How to Care for St. Augustine Grass
Maintenance practices specific to that of St. Augustine grass help guarantee the best possible care for it. Grass varieties grow differently from others and tend to have slight differences in what they require for maintenance.
Take a look below to see a summary of St. Augustine best practices and be sure to check out our St. Augustine Grass Care Guide for more information. Please note that different cultivars of St. Augustine, like Palmetto or CitraBlue, have their own set of maintenance requirements as well.
- Mowing: 2–4 inches; mowing heights may vary by cultivar
- Irrigation: 1-inch of water per week including
- Fertilizer: Lawnifi Annual Program
- Weed Control: Use an Atrazine-based herbicide and follow label instructions
- Insect Control: Use a broad-spectrum insecticide for general insect control. If you have an issue with chinch bugs, click here.
- Disease Control: Apply a systemic fungicide at the beginning of the spring and fall seasons to prevent disease outbreaks.
Fertilizer for St. Augustine Grass
Selecting a fertilizer for your St. Augustine grass can initially seem like a daunting decision—but it doesn’t have to be! The best thing you can do is collect and submit a soil analysis to your local extension office or land-grant university.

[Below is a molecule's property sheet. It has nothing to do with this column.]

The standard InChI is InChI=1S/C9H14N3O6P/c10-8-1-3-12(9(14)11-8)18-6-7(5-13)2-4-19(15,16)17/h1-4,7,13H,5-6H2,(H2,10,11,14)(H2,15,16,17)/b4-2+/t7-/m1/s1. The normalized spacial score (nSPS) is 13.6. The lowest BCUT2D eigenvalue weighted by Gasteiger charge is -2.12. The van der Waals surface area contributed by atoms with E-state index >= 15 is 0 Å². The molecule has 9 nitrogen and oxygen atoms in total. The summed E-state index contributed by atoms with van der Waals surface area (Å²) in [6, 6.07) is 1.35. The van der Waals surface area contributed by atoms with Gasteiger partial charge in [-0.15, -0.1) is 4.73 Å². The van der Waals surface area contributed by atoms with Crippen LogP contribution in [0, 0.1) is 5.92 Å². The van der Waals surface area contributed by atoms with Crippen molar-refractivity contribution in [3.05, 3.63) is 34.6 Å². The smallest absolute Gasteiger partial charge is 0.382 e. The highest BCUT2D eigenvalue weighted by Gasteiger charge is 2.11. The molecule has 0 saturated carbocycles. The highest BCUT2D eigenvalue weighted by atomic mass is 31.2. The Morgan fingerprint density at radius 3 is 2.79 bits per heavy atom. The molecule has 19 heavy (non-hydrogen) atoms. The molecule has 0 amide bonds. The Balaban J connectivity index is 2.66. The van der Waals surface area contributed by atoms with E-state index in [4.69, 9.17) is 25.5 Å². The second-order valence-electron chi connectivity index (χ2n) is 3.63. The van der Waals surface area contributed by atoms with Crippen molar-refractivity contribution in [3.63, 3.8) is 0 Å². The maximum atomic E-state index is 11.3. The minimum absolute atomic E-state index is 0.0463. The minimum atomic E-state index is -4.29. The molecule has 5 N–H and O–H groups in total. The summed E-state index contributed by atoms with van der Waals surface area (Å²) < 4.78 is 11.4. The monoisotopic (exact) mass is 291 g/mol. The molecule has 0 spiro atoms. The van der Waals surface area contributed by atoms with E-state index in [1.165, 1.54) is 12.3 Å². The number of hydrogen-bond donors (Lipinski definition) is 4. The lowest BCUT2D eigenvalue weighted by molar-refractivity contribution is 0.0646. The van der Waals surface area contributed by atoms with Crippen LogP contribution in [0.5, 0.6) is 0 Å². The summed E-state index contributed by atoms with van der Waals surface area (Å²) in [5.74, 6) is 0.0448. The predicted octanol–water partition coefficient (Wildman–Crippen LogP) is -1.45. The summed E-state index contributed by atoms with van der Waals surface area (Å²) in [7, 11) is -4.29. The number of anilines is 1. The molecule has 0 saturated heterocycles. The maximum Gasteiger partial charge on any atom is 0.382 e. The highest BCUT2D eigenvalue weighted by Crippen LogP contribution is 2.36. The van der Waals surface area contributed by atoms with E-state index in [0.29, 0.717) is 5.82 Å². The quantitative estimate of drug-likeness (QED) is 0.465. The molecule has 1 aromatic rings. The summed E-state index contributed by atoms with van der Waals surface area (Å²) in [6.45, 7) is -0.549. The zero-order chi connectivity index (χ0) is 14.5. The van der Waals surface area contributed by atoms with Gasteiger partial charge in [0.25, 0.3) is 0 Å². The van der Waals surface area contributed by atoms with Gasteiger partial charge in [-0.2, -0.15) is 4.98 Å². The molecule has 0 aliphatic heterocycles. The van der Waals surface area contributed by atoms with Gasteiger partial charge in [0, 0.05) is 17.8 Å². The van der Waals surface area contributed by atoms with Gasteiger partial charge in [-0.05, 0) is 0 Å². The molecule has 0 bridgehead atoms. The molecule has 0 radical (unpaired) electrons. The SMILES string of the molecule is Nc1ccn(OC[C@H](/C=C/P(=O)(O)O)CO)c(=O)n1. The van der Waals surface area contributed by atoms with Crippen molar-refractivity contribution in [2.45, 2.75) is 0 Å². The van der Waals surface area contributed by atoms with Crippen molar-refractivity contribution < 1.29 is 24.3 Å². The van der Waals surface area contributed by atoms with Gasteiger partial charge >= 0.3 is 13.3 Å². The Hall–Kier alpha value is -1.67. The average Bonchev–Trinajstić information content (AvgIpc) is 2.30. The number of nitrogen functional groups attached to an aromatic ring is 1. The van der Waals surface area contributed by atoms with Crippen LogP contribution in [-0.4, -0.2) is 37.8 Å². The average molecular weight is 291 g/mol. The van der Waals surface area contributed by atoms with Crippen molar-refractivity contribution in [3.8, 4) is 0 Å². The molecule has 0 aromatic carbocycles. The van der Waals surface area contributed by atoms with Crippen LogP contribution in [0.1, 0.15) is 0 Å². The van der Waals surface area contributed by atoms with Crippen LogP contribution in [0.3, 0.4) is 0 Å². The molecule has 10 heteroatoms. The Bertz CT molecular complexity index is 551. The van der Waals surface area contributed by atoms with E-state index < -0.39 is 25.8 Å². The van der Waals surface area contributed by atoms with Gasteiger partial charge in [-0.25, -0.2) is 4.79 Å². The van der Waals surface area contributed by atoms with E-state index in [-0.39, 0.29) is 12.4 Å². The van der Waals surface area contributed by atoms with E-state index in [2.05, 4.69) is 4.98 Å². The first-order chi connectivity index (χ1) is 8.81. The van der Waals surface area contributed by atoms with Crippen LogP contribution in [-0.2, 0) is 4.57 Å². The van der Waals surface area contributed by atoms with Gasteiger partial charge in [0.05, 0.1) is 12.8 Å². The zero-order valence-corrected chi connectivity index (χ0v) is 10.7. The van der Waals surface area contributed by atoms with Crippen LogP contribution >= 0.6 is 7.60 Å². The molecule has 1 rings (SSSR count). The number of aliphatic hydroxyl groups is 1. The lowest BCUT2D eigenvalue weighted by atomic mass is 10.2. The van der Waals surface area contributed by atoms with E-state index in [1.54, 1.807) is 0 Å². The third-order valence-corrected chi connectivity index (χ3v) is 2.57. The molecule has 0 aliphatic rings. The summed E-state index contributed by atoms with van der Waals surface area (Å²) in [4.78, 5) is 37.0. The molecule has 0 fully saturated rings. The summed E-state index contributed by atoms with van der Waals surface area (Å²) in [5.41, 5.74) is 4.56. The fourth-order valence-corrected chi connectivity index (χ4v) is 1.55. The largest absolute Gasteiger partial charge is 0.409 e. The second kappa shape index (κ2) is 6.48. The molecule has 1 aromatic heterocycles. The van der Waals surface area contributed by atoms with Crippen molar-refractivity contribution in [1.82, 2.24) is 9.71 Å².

A soil test will tell you exactly which nutrients are currently in your soil and which nutrients your grass needs. This will give you an overall better understanding of which fertilizer you need to select. Understanding N-P-K ratios and how to read a fertilizer label will also help you during the selection process.
Generally speaking, St. Augustine nutrient requirements may slightly alter depending on location, climate and soil conditions. However, we like to suggest the Lawnifi Fertilizer Program.
Lawnifi has a family of both liquid and granular products to choose from. The Spring, Summer and Fall Fertilizer Boxes come with three bottles of liquid fertilizer each that are designed to give your lawn the nutrients it needs each season.
The New Lawn Starter Box contains three bottles of liquid fertilizer filled with nutrients to help your new St. Augustine sod root down and establish your lawn successfully.
Lawnifi Foundation is a slow-release granular fertilizer option that comes in a 25-pound bag and lasts for three months. With a 29-0-5 NPK formulation, Lawnifi Foundation is the perfect granular fertilizer for lawns and gardens. The two percent iron included in Lawnifi Foundation’s mixture helps plants carry oxygen throughout the leaves, roots and other parts of the plants to promote a green, healthy St. Augustine lawn.
Learn more in our article on The Best Fertilizer for St. Augustine Grass.
Pests That Love St. Augustine
Any living turfgrass is going to have problems with pests. It’s a part of nature. This doesn’t mean insects and other unwanted critters get free access to munching on your lawn!